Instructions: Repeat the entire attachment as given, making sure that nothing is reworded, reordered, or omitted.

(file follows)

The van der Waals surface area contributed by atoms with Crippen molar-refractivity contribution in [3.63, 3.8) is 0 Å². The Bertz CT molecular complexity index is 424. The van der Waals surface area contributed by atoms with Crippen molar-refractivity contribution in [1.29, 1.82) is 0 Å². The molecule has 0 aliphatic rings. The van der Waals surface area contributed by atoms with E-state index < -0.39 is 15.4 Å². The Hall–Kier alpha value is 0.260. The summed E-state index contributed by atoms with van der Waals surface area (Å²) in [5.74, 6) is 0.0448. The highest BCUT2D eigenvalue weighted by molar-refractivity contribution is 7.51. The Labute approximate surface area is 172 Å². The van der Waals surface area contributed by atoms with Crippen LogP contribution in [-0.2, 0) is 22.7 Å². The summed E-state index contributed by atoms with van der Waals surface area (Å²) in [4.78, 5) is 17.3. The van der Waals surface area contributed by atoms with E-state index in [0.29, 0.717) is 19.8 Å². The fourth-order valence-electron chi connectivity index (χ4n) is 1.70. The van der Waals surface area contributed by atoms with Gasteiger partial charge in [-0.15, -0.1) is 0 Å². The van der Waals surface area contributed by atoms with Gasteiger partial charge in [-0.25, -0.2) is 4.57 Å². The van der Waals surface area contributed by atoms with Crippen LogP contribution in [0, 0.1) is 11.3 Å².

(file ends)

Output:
The van der Waals surface area contributed by atoms with Crippen molar-refractivity contribution in [3.63, 3.8) is 0 Å². The Bertz CT molecular complexity index is 424. The van der Waals surface area contributed by atoms with Crippen molar-refractivity contribution in [1.29, 1.82) is 0 Å². The molecule has 0 aliphatic rings. The van der Waals surface area contributed by atoms with E-state index < -0.39 is 15.4 Å². The Hall–Kier alpha value is 0.260. The summed E-state index contributed by atoms with van der Waals surface area (Å²) in [5.74, 6) is 0.0448. The highest BCUT2D eigenvalue weighted by molar-refractivity contribution is 7.51. The Labute approximate surface area is 172 Å². The van der Waals surface area contributed by atoms with Crippen LogP contribution in [-0.2, 0) is 22.7 Å². The summed E-state index contributed by atoms with van der Waals surface area (Å²) in [4.78, 5) is 17.3. The van der Waals surface area contributed by atoms with E-state index in [0.29, 0.717) is 19.8 Å². The fourth-order valence-electron chi connectivity index (χ4n) is 1.70. The van der Waals surface area contributed by atoms with Gasteiger partial charge in [-0.15, -0.1) is 0 Å². The van der Waals surface area contributed by atoms with Gasteiger partial charge in [-0.25, -0.2) is 4.57 Å². The van der Waals surface area contributed by atoms with Crippen LogP contribution in [0, 0.1) is 11.3 Å².